When a tooth is extracted, a blood clot forms over the extraction site to protect and heal the underlying bone and nerve endings. Until your gums have healed, the clot will remain in place.
When the clot becomes dislodged, you may develop a painful consequence called a dry socket or alveolar osteitis. A dry socket is inconvenient and slows healing, so you must avoid it.
What Is a Dry Socket?
When an adult tooth is extracted, the socket's bone and nerve become exposed, resulting in a dry socket. Clots normally form to protect the region, but if one does not form, anything in your mouth—food, fluids, even air—can leave the area susceptible to infection.
It is normal to suffer discomfort after wisdom tooth removal, but if you experience severe pain, especially if it is rising in severity or radiating towards your ear, or if you have a terrible taste in your mouth, call your dentist immediately.
Thankfully, it can be treated, but it is preferable to avoid dry socket in the first place.
You're more likely to get a dry socket if you:
- Had a wisdom tooth extracted
- Have a history of dry socket
- Use birth control
- Smoke cigarettes
- Had a traumatic extraction, such as one caused by an accident or an infection
- Have a poor dental hygiene history
- Take anticoagulant medicine to prevent blood clots
How Can You Avoid a Dry Socket?
Use any suggested oral antibiotics or antiseptic solutions after having a tooth pulled, and follow your oral surgeon's post-op instructions on how to avoid a dry socket. These instructions will most likely include the following:
Don't Drink from a Straw
When you use a straw, the suction movement of air and cheek muscles may remove your blood clot. After your extraction, you should refrain from using straws for one week.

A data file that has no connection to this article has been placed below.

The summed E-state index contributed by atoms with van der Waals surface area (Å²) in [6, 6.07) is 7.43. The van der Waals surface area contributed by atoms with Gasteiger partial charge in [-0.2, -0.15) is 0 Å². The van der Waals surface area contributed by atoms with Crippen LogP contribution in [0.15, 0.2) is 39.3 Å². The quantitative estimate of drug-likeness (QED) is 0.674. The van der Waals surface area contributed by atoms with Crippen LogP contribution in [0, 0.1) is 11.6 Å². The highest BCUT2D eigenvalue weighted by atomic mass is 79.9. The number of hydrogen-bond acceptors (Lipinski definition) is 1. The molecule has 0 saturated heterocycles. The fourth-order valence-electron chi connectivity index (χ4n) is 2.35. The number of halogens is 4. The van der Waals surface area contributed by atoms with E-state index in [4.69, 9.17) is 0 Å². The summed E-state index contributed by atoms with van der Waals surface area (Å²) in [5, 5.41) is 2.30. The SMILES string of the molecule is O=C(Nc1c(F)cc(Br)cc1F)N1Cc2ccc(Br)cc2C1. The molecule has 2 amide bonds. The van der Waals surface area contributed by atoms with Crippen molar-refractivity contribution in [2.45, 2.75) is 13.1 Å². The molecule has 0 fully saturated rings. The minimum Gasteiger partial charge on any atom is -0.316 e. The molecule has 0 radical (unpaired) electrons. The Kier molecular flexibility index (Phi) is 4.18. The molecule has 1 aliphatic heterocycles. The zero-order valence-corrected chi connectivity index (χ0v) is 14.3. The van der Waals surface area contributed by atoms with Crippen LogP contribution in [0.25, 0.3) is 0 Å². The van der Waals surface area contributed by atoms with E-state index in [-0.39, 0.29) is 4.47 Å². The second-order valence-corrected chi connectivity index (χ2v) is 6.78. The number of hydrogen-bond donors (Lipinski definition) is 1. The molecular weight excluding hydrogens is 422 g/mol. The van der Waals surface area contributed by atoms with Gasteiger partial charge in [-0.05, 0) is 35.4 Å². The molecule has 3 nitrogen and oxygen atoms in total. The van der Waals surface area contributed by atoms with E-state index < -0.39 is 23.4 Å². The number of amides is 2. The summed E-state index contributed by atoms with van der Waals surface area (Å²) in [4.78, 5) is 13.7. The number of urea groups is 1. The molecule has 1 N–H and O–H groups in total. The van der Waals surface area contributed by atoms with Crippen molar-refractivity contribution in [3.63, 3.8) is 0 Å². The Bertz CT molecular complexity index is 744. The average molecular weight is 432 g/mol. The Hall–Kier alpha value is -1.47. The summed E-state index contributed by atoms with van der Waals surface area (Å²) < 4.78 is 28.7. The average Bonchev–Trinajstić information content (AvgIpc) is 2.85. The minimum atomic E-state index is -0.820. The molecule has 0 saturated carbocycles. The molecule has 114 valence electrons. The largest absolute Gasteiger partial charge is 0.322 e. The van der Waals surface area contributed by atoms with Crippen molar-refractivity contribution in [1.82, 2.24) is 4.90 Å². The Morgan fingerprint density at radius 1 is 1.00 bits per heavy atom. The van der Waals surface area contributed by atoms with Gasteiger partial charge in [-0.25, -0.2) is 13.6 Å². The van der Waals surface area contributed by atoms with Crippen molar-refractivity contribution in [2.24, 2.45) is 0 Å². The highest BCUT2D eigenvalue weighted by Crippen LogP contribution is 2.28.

Smokers and tobacco users have an increased chance of having a dry socket after tooth extraction. Smoking's rapid intake can dislodge a blood clot. This is true of any type of smoking, not just cigarettes. Other tobacco products may include compounds that inhibit healing and promote infection.
Restrict the Foods You Eat
Eat only soft foods the first day following surgery, such as applesauce, yogurt, and mashed potatoes. You can try slightly heartier foods on the second day, but if you have any pain, you should revert to soft foods.
Soup should be avoided since it may stimulate sucking, which could dislodge the blood clot. Also, stay away from nuts, seeds, hard meals like chips, and sticky items that could become stuck in your socket.
Don't Drink Alcoholic Beverages
Because alcohol thins the layer of blood that grows within your empty tooth socket, it should be avoided at all costs.
Restrict Physical Activity
For the next five to seven days, take a break from heavy work and activities that put your blood clot in jeopardy.
How to Deal with a Dry Socket
While dry socket is very uncommon, it does affect 2-5 percent of people. If you're one of them, your dentist is the ideal person to give you treatment advice. Typical examples include:
- Anti-inflammatories (over-the-counter or prescribed)
- Medication applied to the skin
- Rinsing or flushing your mouth
- Take good care of your teeth and gums.